Ad Lib continues to adapt and grow to meet the needs of its consumers. For example, when the Center began offering basic computer training on donated computers with the help of local teachers, staff learned that many of the Center's visitors couldn't read, so a literacy program was quickly developed to meet this immediate need. Because of the unique way consumers are actively involved in the operation and decision-making at the Center, it is always improving and finding new and better ways to contribute to the independence of Berkshire's disability community.
Protective Services Investigators are always on-call and never know what the day or even the next hour may bring. This small unit of the MRC, which currently has nine full-time staff members, is tasked with investigating allegations of abuse and neglect, and ensuring that consumers with disabilities in unsafe situations get the help they need.
Investigator Alyse Bukoski covers the region of the state from Worcester to the Berkshires and has been on the job for about two years. An investigator's job is multi-faceted and incredibly varied. Part investigator, part case manager, the job requires a great deal of creativity to ensure consumers are safe.
Reports of abuse or neglect come into the office and the investigation begins. This involves a certain amount of research in the office and a visit to the consumer's home. If a determination of abuse or neglect is made, Alyse must assess the risk and work with the consumer to find a way to make the situation safer, or get that person to a safe place.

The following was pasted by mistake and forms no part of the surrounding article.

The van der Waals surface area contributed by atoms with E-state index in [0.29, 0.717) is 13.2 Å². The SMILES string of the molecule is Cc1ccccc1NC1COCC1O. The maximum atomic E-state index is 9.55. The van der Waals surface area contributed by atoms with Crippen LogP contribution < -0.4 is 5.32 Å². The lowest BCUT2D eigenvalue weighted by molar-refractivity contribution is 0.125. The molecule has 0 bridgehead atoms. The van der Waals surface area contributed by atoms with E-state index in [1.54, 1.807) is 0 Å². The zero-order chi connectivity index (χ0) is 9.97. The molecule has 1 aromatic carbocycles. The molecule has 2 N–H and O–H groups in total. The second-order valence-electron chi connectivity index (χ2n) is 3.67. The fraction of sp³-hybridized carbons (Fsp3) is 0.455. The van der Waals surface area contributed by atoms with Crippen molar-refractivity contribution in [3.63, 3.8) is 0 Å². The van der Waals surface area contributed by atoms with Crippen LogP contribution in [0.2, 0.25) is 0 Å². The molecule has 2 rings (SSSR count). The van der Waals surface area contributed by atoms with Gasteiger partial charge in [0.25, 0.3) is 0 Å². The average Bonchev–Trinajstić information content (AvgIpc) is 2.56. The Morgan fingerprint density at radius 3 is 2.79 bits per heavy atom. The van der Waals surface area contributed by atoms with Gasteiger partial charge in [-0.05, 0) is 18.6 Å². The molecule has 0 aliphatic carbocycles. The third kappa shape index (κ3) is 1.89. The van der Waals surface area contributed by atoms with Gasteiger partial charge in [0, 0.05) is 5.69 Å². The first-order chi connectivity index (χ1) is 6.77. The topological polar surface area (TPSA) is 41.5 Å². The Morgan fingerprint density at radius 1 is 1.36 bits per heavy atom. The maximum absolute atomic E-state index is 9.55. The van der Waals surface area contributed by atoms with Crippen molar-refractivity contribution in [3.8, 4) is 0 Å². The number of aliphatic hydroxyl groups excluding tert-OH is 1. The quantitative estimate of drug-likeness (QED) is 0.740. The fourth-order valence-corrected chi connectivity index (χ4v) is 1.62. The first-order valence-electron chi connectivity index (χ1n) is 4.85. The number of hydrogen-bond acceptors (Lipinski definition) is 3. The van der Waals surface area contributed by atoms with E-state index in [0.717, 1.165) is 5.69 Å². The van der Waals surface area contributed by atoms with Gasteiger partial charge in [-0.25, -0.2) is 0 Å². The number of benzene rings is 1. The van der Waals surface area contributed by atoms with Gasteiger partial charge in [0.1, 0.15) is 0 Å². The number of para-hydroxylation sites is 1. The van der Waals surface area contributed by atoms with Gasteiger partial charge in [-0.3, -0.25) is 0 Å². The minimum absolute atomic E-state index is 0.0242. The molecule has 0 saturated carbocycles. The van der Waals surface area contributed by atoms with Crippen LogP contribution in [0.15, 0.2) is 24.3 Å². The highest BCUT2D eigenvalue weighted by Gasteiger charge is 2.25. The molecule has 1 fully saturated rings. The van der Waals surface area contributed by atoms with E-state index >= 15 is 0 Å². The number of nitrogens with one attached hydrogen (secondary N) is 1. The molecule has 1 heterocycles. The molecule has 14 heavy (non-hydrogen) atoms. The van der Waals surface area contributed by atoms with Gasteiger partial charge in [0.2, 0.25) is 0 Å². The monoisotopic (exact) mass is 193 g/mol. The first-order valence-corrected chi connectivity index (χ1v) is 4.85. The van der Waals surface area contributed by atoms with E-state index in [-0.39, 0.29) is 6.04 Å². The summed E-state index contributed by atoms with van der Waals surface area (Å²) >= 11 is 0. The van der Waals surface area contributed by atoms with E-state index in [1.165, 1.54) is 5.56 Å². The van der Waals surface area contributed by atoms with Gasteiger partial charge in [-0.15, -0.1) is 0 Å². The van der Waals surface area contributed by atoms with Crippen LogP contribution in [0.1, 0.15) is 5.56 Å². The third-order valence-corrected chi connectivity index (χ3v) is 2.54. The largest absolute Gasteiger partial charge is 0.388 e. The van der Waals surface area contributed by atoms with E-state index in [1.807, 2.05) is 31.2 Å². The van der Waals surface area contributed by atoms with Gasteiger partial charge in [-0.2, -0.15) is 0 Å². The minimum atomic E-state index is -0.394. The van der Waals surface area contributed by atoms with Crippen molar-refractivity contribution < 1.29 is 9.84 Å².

Investigators work closely with law enforcement and are in touch with a network of organizations that provide resources to consumers. Every case is different and needs an appropriately tailored response. Protective Services Director Sabrina Cazeau-Class spoke of a recent case where a young woman with mental retardation was being abused by her parents. Police were contacted and her father was charged. Too young for battered women's programs and too old for teen crisis intervention programs, she needed the help of Protective Services and a quick, creative response. MRC staff were able to find the resources through interagency collaboration with the Department of Mental Retardation (DMR) to get her into a foster care situation where she could be safe and cared for appropriately.
The team faces a challenging workload, with 282 investigations last year. As Sabrina noted, "Lately cases have been more complicated and clinically challenging. We are seeing a greater intensity of investigation where the situation is not clear cut and we are dealing with multiple issues; alcoholism, abuse, child care issues."